Cxcr4 is a specific receptor for the chemokine stromal cell-derived factor-1 (SDF-1) and exerts a strong effect on the promotion of chemotaxis, particularly for lymphocytes. It has been suggested that Cxcr4 is closely related to the occurrence of NP. Research has shown that Cxcr4 expression increases in spinal glial cells of mice with peripheral nerve injury-induced NP. Blocking Cxcr4 can alleviate pain behavior, while overexpressing Cxcr4 can induce pain hypersensitivity.27 Stat1 belongs to the STAT family, which is critical for regulating gene expression within cells and important in immune responses. In the context of chronic NP, a study identified specific blood biomarkers for chronic NP by comparing patients with chronic pain (neuropathic and nociceptive) to painless controls, and Stat1 was among the identified biomarkers.28 Casp3, a downstream effector protease in the apoptosis cascade, plays a crucial role in cell apoptosis. In a study, IIK-7 was found to significantly alleviate mechanical allodynia and glial activation while inhibiting casp-3 proteins. This suggests that IIK-7 reduces NP by inhibiting glial activation and suppressing proteins associated with inflammation as well as apoptosis.29 Fgf-2 belongs to the fibroblast cytokine family, which is significant for various processes such as tendon-to-bone healing, cartilage repair, bone repair, and nerve regeneration. Research has shown that spinal cord astrocytes upregulate Fgf-2, a neurotrophic and gliogenic factor, in response to the ligation of spinal nerves L5 and L6. Studies have revealed that endogenous astroglial Fgf-2 plays a role in sustaining neuropathic pain (NP) tactile allodynia, which is linked to the reactivity of spinal cord astrocytes. Inhibiting spinal Fgf-2 has been shown to ameliorate NP symptoms.30 These findings suggest that factors involved in inflammation and regulation of inflammation may also play a role in oxaliplatin-induced NP. Understanding the involvement of these factors could provide insights into potential therapeutic targets for managing NP.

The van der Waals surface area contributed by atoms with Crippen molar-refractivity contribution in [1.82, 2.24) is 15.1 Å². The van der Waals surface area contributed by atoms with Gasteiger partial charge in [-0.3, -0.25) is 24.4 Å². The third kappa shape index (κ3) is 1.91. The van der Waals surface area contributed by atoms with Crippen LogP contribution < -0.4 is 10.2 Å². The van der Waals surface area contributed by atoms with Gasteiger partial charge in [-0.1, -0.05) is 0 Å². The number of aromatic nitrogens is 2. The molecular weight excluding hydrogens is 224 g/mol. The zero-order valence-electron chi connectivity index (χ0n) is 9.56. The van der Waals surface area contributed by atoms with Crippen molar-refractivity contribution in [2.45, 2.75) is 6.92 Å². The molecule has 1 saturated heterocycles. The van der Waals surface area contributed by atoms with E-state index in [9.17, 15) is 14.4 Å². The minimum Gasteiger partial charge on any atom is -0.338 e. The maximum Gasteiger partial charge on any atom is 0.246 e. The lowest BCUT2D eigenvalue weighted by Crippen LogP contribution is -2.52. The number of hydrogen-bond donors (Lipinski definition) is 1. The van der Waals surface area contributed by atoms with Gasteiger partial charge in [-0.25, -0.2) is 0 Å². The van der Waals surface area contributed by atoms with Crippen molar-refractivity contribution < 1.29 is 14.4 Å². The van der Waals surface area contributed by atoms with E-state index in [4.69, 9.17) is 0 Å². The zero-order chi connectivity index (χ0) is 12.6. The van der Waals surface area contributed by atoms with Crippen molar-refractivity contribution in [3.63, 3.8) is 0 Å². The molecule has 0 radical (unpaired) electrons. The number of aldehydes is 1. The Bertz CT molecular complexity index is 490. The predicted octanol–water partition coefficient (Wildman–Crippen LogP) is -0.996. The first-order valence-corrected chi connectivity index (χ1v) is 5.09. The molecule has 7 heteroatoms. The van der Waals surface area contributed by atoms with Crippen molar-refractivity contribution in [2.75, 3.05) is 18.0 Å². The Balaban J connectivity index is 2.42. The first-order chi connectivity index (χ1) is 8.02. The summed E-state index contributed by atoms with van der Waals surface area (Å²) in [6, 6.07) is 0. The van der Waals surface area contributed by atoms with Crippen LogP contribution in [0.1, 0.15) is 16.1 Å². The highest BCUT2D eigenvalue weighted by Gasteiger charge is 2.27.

The objective of this study was to utilize bioinformatics technology to identify common factors in oxaliplatin-induced NP animal models and spinal nerve ligation-induced NP animal models. By identifying DEGs and hub genes, the study aimed to enhance our understanding of the underlying mechanisms of oxaliplatin-induced NP. However, there were several limitations to consider in this study. Firstly, the study design is retrospective, which means that the findings should be validated using external sources to ensure their reliability and reproducibility. Additional studies with independent datasets are necessary to confirm the identified DEGs and hub genes. Secondly, further investigations are needed to validate the functional roles of the identified hub genes using in vitro models. Experimental studies should be conducted to explore the mechanisms by which these hub genes contribute to oxaliplatin-induced NP.


In conclusion, our study utilized bioinformatics analysis to identify common DEGs in two independent datasets related to oxaliplatin-induced NP and spinal nerve ligation-induced NP. Through enrichment and PPI network analysis, we discovered several hub genes that are potentially involved in the shared mechanisms underlying these two types of NP.

Data Sharing Statement

The data that support the findings of this study are downloaded from the Gene Expression Omnibus (GEO) database (; GEO accession: GSE38038; GSE126773).

Author Contributions

All authors made a significant contribution to the work reported, whether that is in the conception, study design, execution, acquisition of data, analysis and interpretation, or in all these areas; took part in drafting, revising or critically reviewing the article; gave final approval of the version to be published; have agreed on the journal to which the article has been submitted; and agree to be accountable for all aspects of the work.


The authors declare that there are no conflicts of interest in this work.